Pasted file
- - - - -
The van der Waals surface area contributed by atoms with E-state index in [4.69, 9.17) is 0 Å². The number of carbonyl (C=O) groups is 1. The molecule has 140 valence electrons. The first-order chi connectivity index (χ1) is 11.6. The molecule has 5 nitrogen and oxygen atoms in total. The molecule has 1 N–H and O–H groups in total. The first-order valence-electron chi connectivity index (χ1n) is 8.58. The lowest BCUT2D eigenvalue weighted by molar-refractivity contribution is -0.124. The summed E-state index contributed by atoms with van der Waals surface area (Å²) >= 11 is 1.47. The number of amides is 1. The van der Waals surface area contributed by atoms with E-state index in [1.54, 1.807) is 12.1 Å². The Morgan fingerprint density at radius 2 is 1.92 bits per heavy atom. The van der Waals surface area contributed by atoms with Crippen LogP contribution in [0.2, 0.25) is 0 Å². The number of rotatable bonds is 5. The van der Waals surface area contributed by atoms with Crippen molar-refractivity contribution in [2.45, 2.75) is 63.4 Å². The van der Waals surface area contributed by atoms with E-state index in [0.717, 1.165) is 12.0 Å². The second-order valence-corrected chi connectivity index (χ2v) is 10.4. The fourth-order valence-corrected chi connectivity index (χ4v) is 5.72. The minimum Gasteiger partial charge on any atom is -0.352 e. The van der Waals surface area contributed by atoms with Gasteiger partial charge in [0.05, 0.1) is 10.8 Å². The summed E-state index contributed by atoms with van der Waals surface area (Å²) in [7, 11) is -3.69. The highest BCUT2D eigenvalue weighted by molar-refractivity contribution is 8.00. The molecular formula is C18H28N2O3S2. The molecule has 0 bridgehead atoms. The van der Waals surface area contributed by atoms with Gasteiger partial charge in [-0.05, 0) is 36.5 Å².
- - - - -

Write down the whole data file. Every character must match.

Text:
The van der Waals surface area contributed by atoms with E-state index in [4.69, 9.17) is 0 Å². The number of carbonyl (C=O) groups is 1. The molecule has 140 valence electrons. The first-order chi connectivity index (χ1) is 11.6. The molecule has 5 nitrogen and oxygen atoms in total. The molecule has 1 N–H and O–H groups in total. The first-order valence-electron chi connectivity index (χ1n) is 8.58. The lowest BCUT2D eigenvalue weighted by molar-refractivity contribution is -0.124. The summed E-state index contributed by atoms with van der Waals surface area (Å²) >= 11 is 1.47. The number of amides is 1. The van der Waals surface area contributed by atoms with E-state index in [1.54, 1.807) is 12.1 Å². The Morgan fingerprint density at radius 2 is 1.92 bits per heavy atom. The van der Waals surface area contributed by atoms with Crippen LogP contribution in [0.2, 0.25) is 0 Å². The number of rotatable bonds is 5. The van der Waals surface area contributed by atoms with Crippen molar-refractivity contribution in [2.45, 2.75) is 63.4 Å². The van der Waals surface area contributed by atoms with E-state index in [0.717, 1.165) is 12.0 Å². The second-order valence-corrected chi connectivity index (χ2v) is 10.4. The fourth-order valence-corrected chi connectivity index (χ4v) is 5.72. The minimum Gasteiger partial charge on any atom is -0.352 e. The van der Waals surface area contributed by atoms with Gasteiger partial charge in [0.05, 0.1) is 10.8 Å². The summed E-state index contributed by atoms with van der Waals surface area (Å²) in [7, 11) is -3.69. The highest BCUT2D eigenvalue weighted by molar-refractivity contribution is 8.00. The molecular formula is C18H28N2O3S2. The molecule has 0 bridgehead atoms. The van der Waals surface area contributed by atoms with Gasteiger partial charge in [-0.05, 0) is 36.5 Å².